“That’s right! I can put myself back together in a new way after falling apart. I know I’m still in mourning for the things I’ve let go of, but I see a light at the end of the tunnel now. I feel like I have more options – I don’t have to control people and things. I can still love them and let them go at the same time.”
I love it when my clients teach me things.
Here are five lessons we can learn from Sue:
1. Resiliency doesn’t always mean bouncing back right away.
Sue has worked hard – really hard – for the last few years to get where she is today. It didn’t happen all at once for her.
Are you frustrated because you’re not bouncing back as fast as you’d like? Be patient and have faith that you are moving forward even though you may not notice your progress right now.
2. Sometimes we bounce back to a different place.
Taken literally, resilience means “regaining one’s shape and form after being bent, stretched, or pressed.”
But we are not pieces of rubber. Sometimes we do bounce back to exactly where we were before, but many times we end up in a different place. One that might be even better than where we started from.
Are you locked into bouncing back to right where you were before? Or can you learn to be flexible and land exactly where you need to?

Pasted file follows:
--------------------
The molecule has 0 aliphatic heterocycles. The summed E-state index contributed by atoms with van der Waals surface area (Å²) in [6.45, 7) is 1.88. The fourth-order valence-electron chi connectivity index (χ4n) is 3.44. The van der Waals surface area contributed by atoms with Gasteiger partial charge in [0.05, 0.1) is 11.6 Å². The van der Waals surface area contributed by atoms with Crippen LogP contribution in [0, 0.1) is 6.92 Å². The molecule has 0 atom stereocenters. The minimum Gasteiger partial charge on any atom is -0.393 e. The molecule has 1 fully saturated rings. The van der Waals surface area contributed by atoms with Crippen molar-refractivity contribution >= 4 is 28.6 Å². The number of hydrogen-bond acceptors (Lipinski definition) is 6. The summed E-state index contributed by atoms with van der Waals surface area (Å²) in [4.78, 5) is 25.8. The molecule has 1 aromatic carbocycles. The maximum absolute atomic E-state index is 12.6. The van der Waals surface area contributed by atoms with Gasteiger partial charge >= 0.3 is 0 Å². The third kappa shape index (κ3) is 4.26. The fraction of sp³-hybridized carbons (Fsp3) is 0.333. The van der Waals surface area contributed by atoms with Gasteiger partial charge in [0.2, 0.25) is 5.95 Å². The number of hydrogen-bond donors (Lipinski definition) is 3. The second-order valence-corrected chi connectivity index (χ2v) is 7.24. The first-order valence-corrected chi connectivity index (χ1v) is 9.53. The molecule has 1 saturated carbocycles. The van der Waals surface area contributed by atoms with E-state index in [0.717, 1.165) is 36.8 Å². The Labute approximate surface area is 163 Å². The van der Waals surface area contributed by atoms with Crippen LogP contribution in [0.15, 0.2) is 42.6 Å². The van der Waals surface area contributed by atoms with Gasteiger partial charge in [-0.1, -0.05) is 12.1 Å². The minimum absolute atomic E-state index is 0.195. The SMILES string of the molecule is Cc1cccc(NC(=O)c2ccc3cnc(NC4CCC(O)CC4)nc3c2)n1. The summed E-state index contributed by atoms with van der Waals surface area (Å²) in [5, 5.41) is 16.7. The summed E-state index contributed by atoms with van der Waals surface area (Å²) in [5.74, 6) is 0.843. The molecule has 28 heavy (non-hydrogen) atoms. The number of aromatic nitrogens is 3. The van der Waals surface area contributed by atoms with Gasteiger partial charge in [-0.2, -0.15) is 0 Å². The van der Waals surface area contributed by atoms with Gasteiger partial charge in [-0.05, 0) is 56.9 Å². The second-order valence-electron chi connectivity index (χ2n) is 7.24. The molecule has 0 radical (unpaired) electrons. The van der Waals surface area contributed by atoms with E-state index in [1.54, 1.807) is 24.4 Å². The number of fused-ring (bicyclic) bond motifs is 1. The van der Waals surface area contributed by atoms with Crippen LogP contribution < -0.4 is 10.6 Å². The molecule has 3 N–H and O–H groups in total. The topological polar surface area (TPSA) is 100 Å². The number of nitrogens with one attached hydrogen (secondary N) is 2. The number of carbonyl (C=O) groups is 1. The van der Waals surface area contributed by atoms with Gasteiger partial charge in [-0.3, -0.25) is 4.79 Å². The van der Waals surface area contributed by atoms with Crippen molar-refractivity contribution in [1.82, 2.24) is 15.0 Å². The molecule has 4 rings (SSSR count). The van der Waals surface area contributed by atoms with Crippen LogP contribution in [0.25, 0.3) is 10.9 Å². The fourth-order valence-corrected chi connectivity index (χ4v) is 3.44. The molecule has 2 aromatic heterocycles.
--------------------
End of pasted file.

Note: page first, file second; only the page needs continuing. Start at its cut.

3. We can’t erase the past but we can let go of it.
There were many different ways that Sue’s stroke impacted her and her family. And she didn’t like any of them so she tried to use her cosmic eraser to go back and fix the problem in the first place.
It didn’t work.
She still struggles with her body and its limitations, but she has really begun to own the idea of letting go of the guilt that motivated her to “erase” her experience.
How many times do we try to erase the past? Most of the time – like Sue – we don’t even realize we’re doing it.
Is there something from your past that continues to trip you up? Take a good look to see if you are trying to erase it in some way. Perhaps it’s time to let it go rather than make it go away.
4. Walking into the abyss of your fear is damn scary and freeing at the same time.
Awhile back, I wrote about the story of Ged, a young wizard who ran from his greatest fear only to find out – after he stopped running – that it was an integral part of him.
Sue has courageously re-taught me this lesson. Even though it felt like she was going to her own death, she turned around and walked directly into her fear.
And, to her surprise, is now coming out the other side with more freedom and peace than she ever could have imagined.
Freedom is on the other side of your fear. And since fear is an essential part of you, you must turn and embrace it.
5. Some disassembly required.
Sue’s tightly controlled life wasn’t working for her and finally reached its breaking point. It was only then that she could learn the value of letting go, of doing something different, of being able to create the new Sue she always wanted.
Do you need some disassembling? It can be painful, but the re-assembly can make up for the pain in joy, creativity, and lightness.